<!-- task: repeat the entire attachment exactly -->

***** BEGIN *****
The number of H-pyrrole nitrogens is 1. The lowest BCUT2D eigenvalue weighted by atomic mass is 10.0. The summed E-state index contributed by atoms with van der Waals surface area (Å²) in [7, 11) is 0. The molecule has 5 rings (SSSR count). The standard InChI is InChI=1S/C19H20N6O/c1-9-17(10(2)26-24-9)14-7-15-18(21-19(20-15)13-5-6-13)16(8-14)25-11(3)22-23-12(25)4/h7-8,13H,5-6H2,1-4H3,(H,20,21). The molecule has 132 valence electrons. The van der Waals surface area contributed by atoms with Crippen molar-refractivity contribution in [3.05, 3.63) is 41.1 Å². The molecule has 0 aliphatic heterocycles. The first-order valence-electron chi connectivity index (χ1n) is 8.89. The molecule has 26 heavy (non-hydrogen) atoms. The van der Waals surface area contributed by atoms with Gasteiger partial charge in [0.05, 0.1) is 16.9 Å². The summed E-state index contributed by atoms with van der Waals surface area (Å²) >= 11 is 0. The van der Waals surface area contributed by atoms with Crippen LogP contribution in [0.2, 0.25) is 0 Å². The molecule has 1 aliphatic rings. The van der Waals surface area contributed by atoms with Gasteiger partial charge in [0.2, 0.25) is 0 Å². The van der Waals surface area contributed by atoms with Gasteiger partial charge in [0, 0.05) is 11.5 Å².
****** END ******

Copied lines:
The number of H-pyrrole nitrogens is 1. The lowest BCUT2D eigenvalue weighted by atomic mass is 10.0. The summed E-state index contributed by atoms with van der Waals surface area (Å²) in [7, 11) is 0. The molecule has 5 rings (SSSR count). The standard InChI is InChI=1S/C19H20N6O/c1-9-17(10(2)26-24-9)14-7-15-18(21-19(20-15)13-5-6-13)16(8-14)25-11(3)22-23-12(25)4/h7-8,13H,5-6H2,1-4H3,(H,20,21). The molecule has 132 valence electrons. The van der Waals surface area contributed by atoms with Crippen molar-refractivity contribution in [3.05, 3.63) is 41.1 Å². The molecule has 0 aliphatic heterocycles. The first-order valence-electron chi connectivity index (χ1n) is 8.89. The molecule has 26 heavy (non-hydrogen) atoms. The van der Waals surface area contributed by atoms with Gasteiger partial charge in [0.05, 0.1) is 16.9 Å². The summed E-state index contributed by atoms with van der Waals surface area (Å²) >= 11 is 0. The van der Waals surface area contributed by atoms with Crippen LogP contribution in [0.2, 0.25) is 0 Å². The molecule has 1 aliphatic rings. The van der Waals surface area contributed by atoms with Gasteiger partial charge in [0.2, 0.25) is 0 Å². The van der Waals surface area contributed by atoms with Gasteiger partial charge in [0, 0.05) is 11.5 Å².